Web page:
- The Washington Times - Monday, May 31, 2004

PLAYAS, N.M. - Most of the 260 adobe-style homes here are abandoned, rising like silent monuments in the eerily quiet high desert just 50 miles north of the U.S. border in New Mexico’s southwestern “boot heel.” The pale pink and white homes pay homage to a once-bustling community of 1,000, where only 60 remain.

The town’s three parks sit idle, swings dangling motionless in the warm afternoon sun, brush growing up between the jungle bars. The barbecue grills and pits are unused on this day, as are the picnic tables. Three lighted youth baseball fields, which used to be filled every Saturday with uniform-clad youngsters and anxious parents, are abandoned, and tumbleweeds having filled the dugouts.

The meticulously manicured city plaza, once the hub of a busy company town owned by Phelps Dodge Corp, has been mowed recently and is still green, shaded by dozens of towering trees that line the community’s wide asphalt streets.

But the plaza itself is a ghost town; the once busy Phelps Dodge Mercantile is closed, as is the community center, the bank, the medical clinic, the post office, the library, the bowling alley and the Feel Good Fitness Center.

“This was a very nice place to live, very active and very alive,” said Tommy Townsend, a Phelps Dodge maintenance specialist and one of the 60 remaining residents. “What happened here is very sad, but you get over it. As they say, there’s no point in crying over spilled milk.”

The 640-acre township once was a beehive of activity, with hundreds of trucks and train cars daily carrying copper ore to the Phelps Dodge Hildalgo smelter just south of here. But the first layoffs began in 1999, as the price of copper dropped, and continued. Now, the town is for sale.

But there is a new plan to revitalize the area, although it will never be the community that Mr. Townsend and others once loved.

The Board of Regents at the New Mexico Institute of Mining and Technology recently approved a purchase agreement that would allow the state-supported research university in Socorro, N.M., to move forward on becoming Playas’ new owner. The university hopes to turn the site into a training center for the Department of Homeland Security and other national domestic-preparedness programs through the school’s Anti-Terrorism Assistance Program.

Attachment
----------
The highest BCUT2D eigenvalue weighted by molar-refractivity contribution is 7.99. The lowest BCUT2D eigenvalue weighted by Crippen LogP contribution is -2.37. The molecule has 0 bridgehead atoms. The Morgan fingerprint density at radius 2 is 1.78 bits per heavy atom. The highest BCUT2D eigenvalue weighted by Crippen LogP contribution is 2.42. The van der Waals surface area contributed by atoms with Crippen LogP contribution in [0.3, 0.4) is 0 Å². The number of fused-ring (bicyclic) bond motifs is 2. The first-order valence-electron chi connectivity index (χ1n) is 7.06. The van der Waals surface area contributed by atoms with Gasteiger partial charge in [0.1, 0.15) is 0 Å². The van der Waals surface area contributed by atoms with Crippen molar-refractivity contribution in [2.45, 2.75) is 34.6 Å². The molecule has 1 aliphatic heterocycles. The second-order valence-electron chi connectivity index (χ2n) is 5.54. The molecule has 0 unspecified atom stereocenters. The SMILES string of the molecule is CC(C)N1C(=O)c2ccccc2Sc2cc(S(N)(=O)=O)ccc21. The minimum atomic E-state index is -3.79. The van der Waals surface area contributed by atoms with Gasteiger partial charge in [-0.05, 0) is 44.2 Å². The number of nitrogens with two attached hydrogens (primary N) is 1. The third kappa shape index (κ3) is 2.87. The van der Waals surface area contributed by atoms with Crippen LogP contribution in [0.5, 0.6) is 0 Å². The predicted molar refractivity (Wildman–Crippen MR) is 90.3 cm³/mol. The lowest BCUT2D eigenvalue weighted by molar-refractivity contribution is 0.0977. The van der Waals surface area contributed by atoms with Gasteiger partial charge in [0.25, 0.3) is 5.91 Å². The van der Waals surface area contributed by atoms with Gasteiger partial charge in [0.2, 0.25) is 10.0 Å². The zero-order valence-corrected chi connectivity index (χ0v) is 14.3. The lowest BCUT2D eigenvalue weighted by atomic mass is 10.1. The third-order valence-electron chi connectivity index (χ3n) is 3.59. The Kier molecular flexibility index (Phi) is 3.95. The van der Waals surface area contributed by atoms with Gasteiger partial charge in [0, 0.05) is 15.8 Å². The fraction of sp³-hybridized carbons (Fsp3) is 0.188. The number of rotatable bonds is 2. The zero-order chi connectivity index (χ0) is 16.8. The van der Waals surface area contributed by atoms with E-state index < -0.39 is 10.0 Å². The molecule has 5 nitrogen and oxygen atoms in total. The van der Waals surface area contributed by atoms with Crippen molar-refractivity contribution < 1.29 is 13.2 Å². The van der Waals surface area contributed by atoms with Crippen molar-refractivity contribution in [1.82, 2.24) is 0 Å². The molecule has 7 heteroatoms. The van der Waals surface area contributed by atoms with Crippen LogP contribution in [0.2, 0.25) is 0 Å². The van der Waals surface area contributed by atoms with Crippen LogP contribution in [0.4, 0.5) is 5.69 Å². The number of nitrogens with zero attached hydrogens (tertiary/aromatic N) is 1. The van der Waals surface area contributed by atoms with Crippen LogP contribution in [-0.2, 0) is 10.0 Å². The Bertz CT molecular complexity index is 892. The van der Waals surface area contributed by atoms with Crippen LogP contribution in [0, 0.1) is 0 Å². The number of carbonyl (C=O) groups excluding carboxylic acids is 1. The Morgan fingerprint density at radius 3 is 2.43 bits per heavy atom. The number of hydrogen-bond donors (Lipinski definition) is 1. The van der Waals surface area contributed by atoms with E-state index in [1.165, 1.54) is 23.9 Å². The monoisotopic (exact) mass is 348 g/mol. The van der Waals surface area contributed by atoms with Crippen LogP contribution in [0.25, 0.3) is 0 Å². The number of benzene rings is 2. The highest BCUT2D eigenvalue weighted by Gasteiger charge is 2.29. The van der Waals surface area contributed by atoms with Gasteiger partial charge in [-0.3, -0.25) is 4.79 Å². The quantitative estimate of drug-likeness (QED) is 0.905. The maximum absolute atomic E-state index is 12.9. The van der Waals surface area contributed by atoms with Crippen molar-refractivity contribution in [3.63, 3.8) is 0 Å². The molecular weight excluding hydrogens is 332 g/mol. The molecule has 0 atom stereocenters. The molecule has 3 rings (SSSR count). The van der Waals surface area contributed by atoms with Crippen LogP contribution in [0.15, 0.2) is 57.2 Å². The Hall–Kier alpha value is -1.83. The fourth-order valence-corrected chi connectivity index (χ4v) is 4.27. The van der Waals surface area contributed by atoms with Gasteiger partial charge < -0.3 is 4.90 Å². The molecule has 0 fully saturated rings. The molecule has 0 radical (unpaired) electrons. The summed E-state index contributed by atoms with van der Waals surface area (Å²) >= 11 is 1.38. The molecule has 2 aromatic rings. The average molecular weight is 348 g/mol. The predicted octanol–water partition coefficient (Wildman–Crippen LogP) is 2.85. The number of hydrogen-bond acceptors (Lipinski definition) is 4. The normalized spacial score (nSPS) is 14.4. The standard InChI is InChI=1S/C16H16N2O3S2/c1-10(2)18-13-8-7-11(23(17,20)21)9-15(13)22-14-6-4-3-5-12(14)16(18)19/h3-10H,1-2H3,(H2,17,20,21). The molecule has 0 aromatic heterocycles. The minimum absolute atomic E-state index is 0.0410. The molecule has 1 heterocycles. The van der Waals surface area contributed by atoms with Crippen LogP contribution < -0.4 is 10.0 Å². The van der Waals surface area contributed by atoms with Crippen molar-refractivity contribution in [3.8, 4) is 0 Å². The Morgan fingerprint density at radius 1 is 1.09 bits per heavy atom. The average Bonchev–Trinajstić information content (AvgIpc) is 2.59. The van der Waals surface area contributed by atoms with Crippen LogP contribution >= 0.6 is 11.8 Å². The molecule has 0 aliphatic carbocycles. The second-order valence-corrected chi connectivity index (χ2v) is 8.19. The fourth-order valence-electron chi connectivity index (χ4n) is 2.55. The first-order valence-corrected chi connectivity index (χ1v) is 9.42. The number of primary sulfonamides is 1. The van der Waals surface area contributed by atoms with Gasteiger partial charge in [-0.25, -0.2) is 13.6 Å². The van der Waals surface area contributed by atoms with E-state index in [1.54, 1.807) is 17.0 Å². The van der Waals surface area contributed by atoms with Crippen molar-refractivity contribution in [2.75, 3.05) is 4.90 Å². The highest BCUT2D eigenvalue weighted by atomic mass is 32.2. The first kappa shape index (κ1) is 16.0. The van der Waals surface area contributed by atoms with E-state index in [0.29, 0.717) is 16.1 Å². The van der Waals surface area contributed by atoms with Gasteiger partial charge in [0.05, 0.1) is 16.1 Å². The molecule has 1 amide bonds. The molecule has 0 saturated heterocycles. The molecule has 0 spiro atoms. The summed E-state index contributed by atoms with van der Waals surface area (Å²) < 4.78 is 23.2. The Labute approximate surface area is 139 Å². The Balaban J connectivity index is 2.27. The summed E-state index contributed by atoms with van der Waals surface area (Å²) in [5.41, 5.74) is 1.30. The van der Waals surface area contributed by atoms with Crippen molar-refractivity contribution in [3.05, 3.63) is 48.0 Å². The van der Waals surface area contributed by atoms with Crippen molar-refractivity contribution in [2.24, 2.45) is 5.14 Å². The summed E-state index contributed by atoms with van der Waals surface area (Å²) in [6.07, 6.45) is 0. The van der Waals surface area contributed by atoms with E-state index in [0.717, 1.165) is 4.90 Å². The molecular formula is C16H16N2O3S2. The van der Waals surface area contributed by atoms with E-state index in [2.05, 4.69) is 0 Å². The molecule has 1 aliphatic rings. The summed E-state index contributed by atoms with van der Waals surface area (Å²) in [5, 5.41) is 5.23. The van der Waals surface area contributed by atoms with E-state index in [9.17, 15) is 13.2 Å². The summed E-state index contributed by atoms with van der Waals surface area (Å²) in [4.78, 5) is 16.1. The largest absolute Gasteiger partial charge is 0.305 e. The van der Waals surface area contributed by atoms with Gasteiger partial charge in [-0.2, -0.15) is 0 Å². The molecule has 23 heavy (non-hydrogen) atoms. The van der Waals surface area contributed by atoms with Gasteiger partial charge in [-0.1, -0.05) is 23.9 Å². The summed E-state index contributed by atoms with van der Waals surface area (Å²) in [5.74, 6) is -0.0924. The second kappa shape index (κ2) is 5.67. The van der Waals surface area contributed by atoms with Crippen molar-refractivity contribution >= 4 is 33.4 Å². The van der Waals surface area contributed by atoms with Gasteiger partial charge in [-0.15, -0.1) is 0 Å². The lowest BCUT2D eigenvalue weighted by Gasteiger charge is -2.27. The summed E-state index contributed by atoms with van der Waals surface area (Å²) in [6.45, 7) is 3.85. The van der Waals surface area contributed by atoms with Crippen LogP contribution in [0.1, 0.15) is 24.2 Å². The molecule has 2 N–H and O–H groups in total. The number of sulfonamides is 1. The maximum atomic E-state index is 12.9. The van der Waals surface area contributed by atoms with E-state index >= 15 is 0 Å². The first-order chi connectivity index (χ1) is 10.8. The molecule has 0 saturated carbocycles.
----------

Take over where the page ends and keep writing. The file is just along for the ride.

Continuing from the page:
Earlier this year, administrators from New Mexico Tech and Phelps Dodge signed off on a tentative $5 million real estate deal — for the Playas township and 1,200 adjoining acres — that would transform this remote company town into a major training and research facility.

New Mexico Tech hopes to establish a center that would provide Homeland Security and other federal agencies with what it calls standardized emergency operations training for first responders and advanced training for emergency operations and medical personnel.

The purchase is subject to approval by the New Mexico Board of Finance and the state’s Commission on Higher Education.

University officials said the proposed antiterrorism training facility would focus, among other things, on ways to protect pipelines and transportation systems, methods for preventing suicide bombings and training for local government officials. It also would have programs to recognize and prevent agroterrorism and the spread of plant and animal diseases.

“Once the purchase is finalized, New Mexico Tech will then look forward to initiating a whole range of research activities and training programs in and around Playas that will directly support homeland-security efforts, not only at the state and national levels, but on a global basis as well,” said New Mexico Tech President Daniel H. Lopez.

Van Romero, vice president for research and economic development at the school, said the university already has received “a number of inquiries” from public and private entities seeking to work collaboratively with the university on various research projects.

“The Playas facility will expand New Mexico Tech’s capabilities to do both fundamental and applied research in support of homeland security,” Mr. Romero said.

Sen. Pete V. Domenici, New Mexico Republican, has made a formal request for federal funding for an environmental assessment that could speed up the establishment here of a Homeland Security training center. He asked last month for a $2 million appropriation to be included in the fiscal 2005 Homeland Security Appropriations Bill for the environmental assessment.

“Negotiations on the future of the town are on track and should be resolved soon. In order to use the town to its full extent, an environmental assessment will be necessary,” Mr. Domenici said. “I want to be sure that resources are available to clear any last hurdles to establishing this training center at Playas.

“I am optimistic about the opportunities Playas provides for enhancing homeland security training,” said Mr. Domenici, who serves on the Appropriations homeland security subcommittee. “As a full-fledged and relatively modern town, Playas offers the necessary facilities to operate a national emergency-response training, research and development center.”

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